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IXTY or seventy years ago, the inhabitants

of the quiet village of Black Heddon, near Stamfordham, and its vicinity, who lived as most other villagers do, with all possible harmony amongst themselves, and relishing no more external disturbance than was consistent with their gentle and sequestered mode of existence, were dreadfully annoyed

by the pranks of a preternatural being called Silky.* This name it had obtained, from its manifesting a marked predilection to make itself visible in the semblance of a female dressed in silk. Many a time, when any of the more timorous of the community had a night journey to perform, have they unawares and invisibly been dogged and watched, by this spectral tormentor, who at the dreariest part of the road—the most suitable for thrilling surprises—would suddenly break forth in dazzling splendour. If the person happened to be on horseback, a sort of exercise for which she evinced a strong partiality, she would unexpectedly seat herself behind, “rattling in her silks.” There after enjoying a comfortable ride; with instantaneous abruptness, she would like a thing destitute of continuity, dissolve away and become incorporated with the nocturnal shades, leaving the bewildered horseman in blank amazement.

At Belsay, some two or three miles from Black Heddon, she had a favourite resort. This was a romantic crag finely studded with trees, under the gloomy umbrage of which, “like one forlorn,” she loved to wander all the live long night. Here often has the belated peasant, with awe-stricken vision beheld her dimly through the sombre twilight,

* A sprite of the same name and of probably corresponding character, is said, by means of unearthly noises, to have rendered untenantable the once noted mansion house of Chirton.

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as if engaged in splitting great stones, or hewing with many a repeated stroke some stately “monarch of the grove.” And while he thus stood, and gazed, and listened to intimations, impossible to be misapprehended, of the dread reality of that mysterious being, concerning whom so various conjectures were awake, all at once, excited by that wondrous agency, he would have heard, the howling of a resistless tempest rushing through the wood-land—the branches creaking in violent concussion--or rent into fragments by the impetuous fury of the blast—while to the eye not a leaf was seen to quiver, nor a pensile spray to bend. The bottom of this crag is washed by a picturesque lake or fish-pond, at whose outlet is a waterfall, over which a venerable tree, sweeping its umbrageous arms, adds impressiveness to the scene. Amid the complicated and contorted limbs of this tree, Silky possessed a rude chair, where she was wont, in her moody moments, to sit—wind rocked—enjoying the rustling of the storm in the dark woods, or the gush of the cascade as it ascended with spirit-like fitfulness, during the pauses of the gale. It is due to the present proprietor, Sir Charles M. L. Monk, Bart., of Belsay Castle, to state, that the tree so consecrated in the sympathies and the terrors of the vicinity, has been carefully preserved. Though now no longer tenanted by its aërial visitant, it yet spreads majestically its time-hallowed canopy over the spot, awakening in the love-versed rustic when the winter's wind raves gusty and sonorous through its leafless boughs, the soul harrowing recollection of the exploits of the ancient fay,—but in the springtide beautiful with the full flushed verdure of that exuberant season, and recipient of the kindling emotions of reverence and affection. It still bears the name of “Silky's seat," in memory of its once wonderful occupant.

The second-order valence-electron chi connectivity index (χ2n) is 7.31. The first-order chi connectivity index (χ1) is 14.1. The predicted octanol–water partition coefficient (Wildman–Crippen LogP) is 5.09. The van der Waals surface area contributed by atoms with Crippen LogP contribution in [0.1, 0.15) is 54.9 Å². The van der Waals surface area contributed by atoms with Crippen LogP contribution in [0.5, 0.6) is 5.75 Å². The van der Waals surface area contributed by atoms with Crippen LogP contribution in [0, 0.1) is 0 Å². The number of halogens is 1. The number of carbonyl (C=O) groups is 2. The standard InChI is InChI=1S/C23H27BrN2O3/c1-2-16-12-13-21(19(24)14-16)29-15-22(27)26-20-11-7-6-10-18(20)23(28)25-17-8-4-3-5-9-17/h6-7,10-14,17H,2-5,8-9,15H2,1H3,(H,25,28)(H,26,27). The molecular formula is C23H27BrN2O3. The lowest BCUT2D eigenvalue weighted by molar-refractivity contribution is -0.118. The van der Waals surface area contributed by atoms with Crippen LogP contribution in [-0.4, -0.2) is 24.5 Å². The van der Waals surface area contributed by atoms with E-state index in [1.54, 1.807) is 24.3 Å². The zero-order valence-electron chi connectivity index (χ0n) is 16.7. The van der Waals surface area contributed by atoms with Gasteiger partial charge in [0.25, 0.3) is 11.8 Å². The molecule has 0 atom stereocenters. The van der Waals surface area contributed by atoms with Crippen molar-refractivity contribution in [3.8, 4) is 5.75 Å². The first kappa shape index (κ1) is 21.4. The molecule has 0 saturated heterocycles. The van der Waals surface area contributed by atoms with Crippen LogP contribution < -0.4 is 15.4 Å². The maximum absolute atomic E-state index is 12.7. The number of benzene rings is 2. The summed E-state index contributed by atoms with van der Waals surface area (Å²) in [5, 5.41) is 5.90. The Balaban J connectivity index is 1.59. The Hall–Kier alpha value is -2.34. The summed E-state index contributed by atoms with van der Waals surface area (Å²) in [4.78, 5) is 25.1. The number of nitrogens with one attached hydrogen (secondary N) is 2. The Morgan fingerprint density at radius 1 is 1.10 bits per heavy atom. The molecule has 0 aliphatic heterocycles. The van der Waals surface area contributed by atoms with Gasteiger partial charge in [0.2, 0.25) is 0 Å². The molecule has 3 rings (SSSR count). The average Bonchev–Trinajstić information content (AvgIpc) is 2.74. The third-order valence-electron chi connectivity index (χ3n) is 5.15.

Silky exercised a marvellous influence over the brute creation. Horses which indisputably possess a discernment of spirits superior to man, at least, are more sharp sighted in the dark, were in an extraordinary degree sensitive of her presence and control. Having once perceived the effects of her power, she seems to have had a perverse pleasure, in meddling and arresting those poor, defenceless animals, while engaged in the most exemplary performance of their labours. When this misfortune occurred there was no remedy brute force could devise; expostulation, soothing, whipping and kicking were all exerted in vain, to make the restive beast resume the proper and intended direction. The ultimate resource, unless it might be her whim to revoke the spell, was the magic dispelling witchwood, * which